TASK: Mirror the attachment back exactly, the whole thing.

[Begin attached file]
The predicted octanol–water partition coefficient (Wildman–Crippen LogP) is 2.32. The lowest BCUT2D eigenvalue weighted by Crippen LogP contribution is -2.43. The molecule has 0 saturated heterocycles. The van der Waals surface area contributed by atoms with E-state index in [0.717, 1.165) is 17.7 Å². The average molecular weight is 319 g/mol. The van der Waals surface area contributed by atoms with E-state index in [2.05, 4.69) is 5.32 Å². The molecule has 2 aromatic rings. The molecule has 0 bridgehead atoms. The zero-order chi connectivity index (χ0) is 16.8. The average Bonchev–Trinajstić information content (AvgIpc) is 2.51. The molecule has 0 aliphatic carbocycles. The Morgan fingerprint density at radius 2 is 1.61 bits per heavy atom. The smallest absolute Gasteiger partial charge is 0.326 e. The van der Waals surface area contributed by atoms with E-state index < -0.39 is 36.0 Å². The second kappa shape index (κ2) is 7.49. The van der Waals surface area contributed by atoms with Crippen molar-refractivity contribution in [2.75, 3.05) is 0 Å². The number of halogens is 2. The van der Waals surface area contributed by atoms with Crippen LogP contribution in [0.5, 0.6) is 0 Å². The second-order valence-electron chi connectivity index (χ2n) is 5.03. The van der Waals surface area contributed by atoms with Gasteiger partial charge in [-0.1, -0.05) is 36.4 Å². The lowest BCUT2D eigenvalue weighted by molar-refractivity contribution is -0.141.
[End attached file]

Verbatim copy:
The predicted octanol–water partition coefficient (Wildman–Crippen LogP) is 2.32. The lowest BCUT2D eigenvalue weighted by Crippen LogP contribution is -2.43. The molecule has 0 saturated heterocycles. The van der Waals surface area contributed by atoms with E-state index in [0.717, 1.165) is 17.7 Å². The average molecular weight is 319 g/mol. The van der Waals surface area contributed by atoms with E-state index in [2.05, 4.69) is 5.32 Å². The molecule has 2 aromatic rings. The molecule has 0 bridgehead atoms. The zero-order chi connectivity index (χ0) is 16.8. The average Bonchev–Trinajstić information content (AvgIpc) is 2.51. The molecule has 0 aliphatic carbocycles. The Morgan fingerprint density at radius 2 is 1.61 bits per heavy atom. The smallest absolute Gasteiger partial charge is 0.326 e. The van der Waals surface area contributed by atoms with E-state index < -0.39 is 36.0 Å². The second kappa shape index (κ2) is 7.49. The van der Waals surface area contributed by atoms with Crippen molar-refractivity contribution in [2.75, 3.05) is 0 Å². The number of halogens is 2. The van der Waals surface area contributed by atoms with Crippen LogP contribution in [0.5, 0.6) is 0 Å². The second-order valence-electron chi connectivity index (χ2n) is 5.03. The van der Waals surface area contributed by atoms with Gasteiger partial charge in [-0.1, -0.05) is 36.4 Å². The lowest BCUT2D eigenvalue weighted by molar-refractivity contribution is -0.141.